Former Cold War Installation Now Serves Another Somber
On February 1, about 100
people who worked on various intercontinental ballistic missile
programs at Cape Canaveral during the 1950s, ‘60s and
‘70s gathered for a reunion at the massive space complex. One
of the tour stops was Complex 31, site of the first Minuteman
launch 45 years before.
Retired Lt. Col. P.J. Wilson and his wife, Roma, of Potomac
Falls, VA were among the attendees. As a first lieutenant assigned
to the 6555th Test Wing here in 1961, his job was to make sure the
launch pad was ready to support that first launch. He also analyzed
telemetry data from the reentry vehicle.
“There was absolute elation with the successful first
launch,” Colonel Wilson said. “The Cold War was on. The
pressure was really great to meet the date.”
As the program was classified, Colonel Wilson
couldn’t tell his wife he was working on a program seen as
vital to maintaining America's stake in the Cold War against the
Soviet Union. He went on to spend 17 years working on the Minuteman
program, culminating with a stint at the Pentagon as the Minuteman
element program monitor in 1972.
“We kept improving it to the point where the Russians
couldn’t keep up with defending it,” Wilson said.
Paul Waite of Viera, FL organized the reunion and was also part
of the launch team for the first Minuteman mission. Now retired, he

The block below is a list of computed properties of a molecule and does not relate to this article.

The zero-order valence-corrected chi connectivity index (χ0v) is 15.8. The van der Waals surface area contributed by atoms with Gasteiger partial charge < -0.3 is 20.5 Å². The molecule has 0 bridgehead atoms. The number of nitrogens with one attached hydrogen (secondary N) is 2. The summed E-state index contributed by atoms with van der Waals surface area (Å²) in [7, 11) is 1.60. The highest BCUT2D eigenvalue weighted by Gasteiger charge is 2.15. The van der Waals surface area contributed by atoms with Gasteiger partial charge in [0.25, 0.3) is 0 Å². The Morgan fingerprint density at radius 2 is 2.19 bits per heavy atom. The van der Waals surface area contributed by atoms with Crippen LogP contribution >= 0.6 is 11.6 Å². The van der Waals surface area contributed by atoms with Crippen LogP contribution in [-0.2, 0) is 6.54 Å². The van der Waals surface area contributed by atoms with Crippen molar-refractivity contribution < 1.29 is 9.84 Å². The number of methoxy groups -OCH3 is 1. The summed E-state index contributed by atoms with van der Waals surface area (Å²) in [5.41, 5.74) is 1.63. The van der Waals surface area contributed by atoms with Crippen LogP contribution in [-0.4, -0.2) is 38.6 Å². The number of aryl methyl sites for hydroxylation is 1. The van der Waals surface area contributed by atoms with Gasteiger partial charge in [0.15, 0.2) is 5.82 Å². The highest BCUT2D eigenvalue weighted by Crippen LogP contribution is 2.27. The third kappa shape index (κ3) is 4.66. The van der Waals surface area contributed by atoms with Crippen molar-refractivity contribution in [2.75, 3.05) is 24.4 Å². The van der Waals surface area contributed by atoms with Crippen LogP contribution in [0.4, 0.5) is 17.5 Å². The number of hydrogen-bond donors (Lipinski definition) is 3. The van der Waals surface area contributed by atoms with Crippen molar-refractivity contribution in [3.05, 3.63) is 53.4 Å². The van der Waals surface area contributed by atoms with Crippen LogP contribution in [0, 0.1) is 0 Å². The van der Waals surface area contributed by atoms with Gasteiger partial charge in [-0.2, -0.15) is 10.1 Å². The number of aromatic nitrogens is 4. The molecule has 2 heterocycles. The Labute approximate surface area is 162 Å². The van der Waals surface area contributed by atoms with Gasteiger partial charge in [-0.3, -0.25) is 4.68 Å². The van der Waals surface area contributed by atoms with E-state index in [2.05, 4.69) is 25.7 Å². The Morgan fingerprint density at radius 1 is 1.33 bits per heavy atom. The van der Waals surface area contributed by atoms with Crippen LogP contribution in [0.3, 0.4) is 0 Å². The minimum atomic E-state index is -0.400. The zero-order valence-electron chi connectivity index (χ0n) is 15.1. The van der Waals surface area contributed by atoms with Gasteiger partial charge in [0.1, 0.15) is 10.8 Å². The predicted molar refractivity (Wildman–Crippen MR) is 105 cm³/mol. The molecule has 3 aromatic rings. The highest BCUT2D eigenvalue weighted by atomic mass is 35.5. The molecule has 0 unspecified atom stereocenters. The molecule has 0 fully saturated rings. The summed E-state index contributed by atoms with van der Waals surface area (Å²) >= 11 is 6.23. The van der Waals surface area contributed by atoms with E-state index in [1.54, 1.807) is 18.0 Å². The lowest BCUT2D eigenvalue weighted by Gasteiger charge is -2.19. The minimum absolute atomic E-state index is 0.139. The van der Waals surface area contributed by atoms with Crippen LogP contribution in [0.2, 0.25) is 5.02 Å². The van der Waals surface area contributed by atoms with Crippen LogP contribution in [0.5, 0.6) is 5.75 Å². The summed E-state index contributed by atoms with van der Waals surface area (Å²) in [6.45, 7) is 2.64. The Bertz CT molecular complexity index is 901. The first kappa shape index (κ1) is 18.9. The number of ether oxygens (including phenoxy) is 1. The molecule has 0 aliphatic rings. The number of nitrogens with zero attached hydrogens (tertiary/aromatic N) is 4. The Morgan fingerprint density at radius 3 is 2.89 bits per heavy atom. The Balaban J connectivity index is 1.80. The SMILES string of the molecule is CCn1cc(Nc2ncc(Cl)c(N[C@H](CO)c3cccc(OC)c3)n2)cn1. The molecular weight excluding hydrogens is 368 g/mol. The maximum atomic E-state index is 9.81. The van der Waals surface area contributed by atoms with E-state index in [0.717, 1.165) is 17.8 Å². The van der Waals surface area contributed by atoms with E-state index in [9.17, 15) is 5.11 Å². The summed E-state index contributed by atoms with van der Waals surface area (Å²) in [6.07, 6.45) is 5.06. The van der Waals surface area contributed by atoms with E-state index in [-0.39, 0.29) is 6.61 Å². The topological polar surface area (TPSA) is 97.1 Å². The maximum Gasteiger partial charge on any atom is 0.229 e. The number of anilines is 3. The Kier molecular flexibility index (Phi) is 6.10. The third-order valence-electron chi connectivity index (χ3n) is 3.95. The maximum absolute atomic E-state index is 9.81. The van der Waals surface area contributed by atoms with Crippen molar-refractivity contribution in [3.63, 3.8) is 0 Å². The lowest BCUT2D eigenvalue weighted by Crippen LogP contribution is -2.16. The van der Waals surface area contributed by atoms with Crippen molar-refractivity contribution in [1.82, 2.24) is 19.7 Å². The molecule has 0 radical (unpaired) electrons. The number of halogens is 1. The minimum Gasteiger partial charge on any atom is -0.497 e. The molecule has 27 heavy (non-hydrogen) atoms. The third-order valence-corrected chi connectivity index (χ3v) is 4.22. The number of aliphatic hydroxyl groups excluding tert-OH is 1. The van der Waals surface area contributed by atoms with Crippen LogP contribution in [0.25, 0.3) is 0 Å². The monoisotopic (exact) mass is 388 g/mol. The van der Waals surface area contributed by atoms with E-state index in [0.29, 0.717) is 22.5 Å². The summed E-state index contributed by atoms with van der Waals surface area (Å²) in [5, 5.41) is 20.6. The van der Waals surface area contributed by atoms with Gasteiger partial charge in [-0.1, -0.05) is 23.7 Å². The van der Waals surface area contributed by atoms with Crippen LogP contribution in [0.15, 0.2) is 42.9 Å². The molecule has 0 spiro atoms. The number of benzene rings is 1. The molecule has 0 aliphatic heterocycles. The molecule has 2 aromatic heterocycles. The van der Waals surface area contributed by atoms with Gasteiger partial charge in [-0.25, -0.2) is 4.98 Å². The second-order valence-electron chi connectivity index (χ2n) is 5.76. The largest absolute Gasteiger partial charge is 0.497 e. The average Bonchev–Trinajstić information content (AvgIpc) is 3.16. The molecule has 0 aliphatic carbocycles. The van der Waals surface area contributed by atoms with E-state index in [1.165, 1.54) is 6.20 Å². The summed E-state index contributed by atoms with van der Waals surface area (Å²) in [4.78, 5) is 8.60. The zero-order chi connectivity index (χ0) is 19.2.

worked as a civilian contractor for North American Aviation as the
supervisor of ground equipment.
“I was asked to stand on the roof of Hangar 1 and watch
the launch by the group leader I worked for. He wanted me to
witness the staging events,” Mr. Waite said. “I was so
nervous. My hands and the binoculars shook so badly it was hard for
me to tell when it staged.”
Fortunately, the missile performed flawlessly. After a flight of
4,600 miles, its reentry vehicle landed within the designated
Over the years, three versions of Minuteman missiles were
successfully tested at the Cape. Ultimately, the system went into
operational status and became a mainstay of America’s nuclear
Complexes 31 and 32 were built between July 1959 and July 1960
to support the Minuteman program. Each complex had one blockhouse
and two launch pads. The two "A" pads were constructed as
conventional flat pads, and the two "B" pads were built as
ballistic missile silos.
The sites were modified subsequently to support later versions
of the Minuteman missile. Pad 31A supported the first Minuteman I
launch. Pad 32B supported the first Minuteman II and III launches
on September 24, 1964, and August 16, 1968, respectively.
In all, 92 Minuteman I, II and III missiles were launched from
Cape Canaveral between 1961 and 1970.
The silo at Complex 31 now serves as the burial vault for the
Space Shuttle Challenger.